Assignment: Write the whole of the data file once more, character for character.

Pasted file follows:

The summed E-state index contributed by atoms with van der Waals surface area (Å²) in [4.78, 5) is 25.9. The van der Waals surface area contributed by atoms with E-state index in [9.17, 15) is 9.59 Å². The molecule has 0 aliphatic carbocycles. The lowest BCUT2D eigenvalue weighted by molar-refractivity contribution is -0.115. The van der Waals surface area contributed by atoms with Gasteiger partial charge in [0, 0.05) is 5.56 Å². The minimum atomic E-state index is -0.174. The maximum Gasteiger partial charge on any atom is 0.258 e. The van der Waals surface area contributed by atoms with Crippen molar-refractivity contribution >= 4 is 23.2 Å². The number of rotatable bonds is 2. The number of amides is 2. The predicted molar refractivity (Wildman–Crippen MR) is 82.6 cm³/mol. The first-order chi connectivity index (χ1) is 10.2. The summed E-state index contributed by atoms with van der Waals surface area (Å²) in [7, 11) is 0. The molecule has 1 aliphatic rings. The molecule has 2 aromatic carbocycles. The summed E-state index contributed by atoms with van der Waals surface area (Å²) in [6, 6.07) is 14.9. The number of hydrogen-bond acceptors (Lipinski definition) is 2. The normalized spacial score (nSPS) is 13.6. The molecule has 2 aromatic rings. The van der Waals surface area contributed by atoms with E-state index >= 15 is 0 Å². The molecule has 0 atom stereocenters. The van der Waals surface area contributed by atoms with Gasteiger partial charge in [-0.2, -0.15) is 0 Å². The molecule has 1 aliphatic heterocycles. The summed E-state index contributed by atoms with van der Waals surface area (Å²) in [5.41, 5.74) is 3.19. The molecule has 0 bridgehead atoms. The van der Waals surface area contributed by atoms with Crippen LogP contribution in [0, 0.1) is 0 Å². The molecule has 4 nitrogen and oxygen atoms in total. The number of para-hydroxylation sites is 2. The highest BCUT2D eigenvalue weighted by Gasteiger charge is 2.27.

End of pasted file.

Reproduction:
The summed E-state index contributed by atoms with van der Waals surface area (Å²) in [4.78, 5) is 25.9. The van der Waals surface area contributed by atoms with E-state index in [9.17, 15) is 9.59 Å². The molecule has 0 aliphatic carbocycles. The lowest BCUT2D eigenvalue weighted by molar-refractivity contribution is -0.115. The van der Waals surface area contributed by atoms with Gasteiger partial charge in [0, 0.05) is 5.56 Å². The minimum atomic E-state index is -0.174. The maximum Gasteiger partial charge on any atom is 0.258 e. The van der Waals surface area contributed by atoms with Crippen molar-refractivity contribution >= 4 is 23.2 Å². The number of rotatable bonds is 2. The number of amides is 2. The predicted molar refractivity (Wildman–Crippen MR) is 82.6 cm³/mol. The first-order chi connectivity index (χ1) is 10.2. The summed E-state index contributed by atoms with van der Waals surface area (Å²) in [7, 11) is 0. The molecule has 1 aliphatic rings. The molecule has 2 aromatic carbocycles. The summed E-state index contributed by atoms with van der Waals surface area (Å²) in [6, 6.07) is 14.9. The number of hydrogen-bond acceptors (Lipinski definition) is 2. The normalized spacial score (nSPS) is 13.6. The molecule has 2 aromatic rings. The van der Waals surface area contributed by atoms with E-state index >= 15 is 0 Å². The molecule has 0 atom stereocenters. The van der Waals surface area contributed by atoms with Gasteiger partial charge in [-0.2, -0.15) is 0 Å². The molecule has 1 aliphatic heterocycles. The summed E-state index contributed by atoms with van der Waals surface area (Å²) in [5.41, 5.74) is 3.19. The molecule has 0 bridgehead atoms. The van der Waals surface area contributed by atoms with Crippen LogP contribution in [0, 0.1) is 0 Å². The molecule has 4 nitrogen and oxygen atoms in total. The number of para-hydroxylation sites is 2. The highest BCUT2D eigenvalue weighted by Gasteiger charge is 2.27.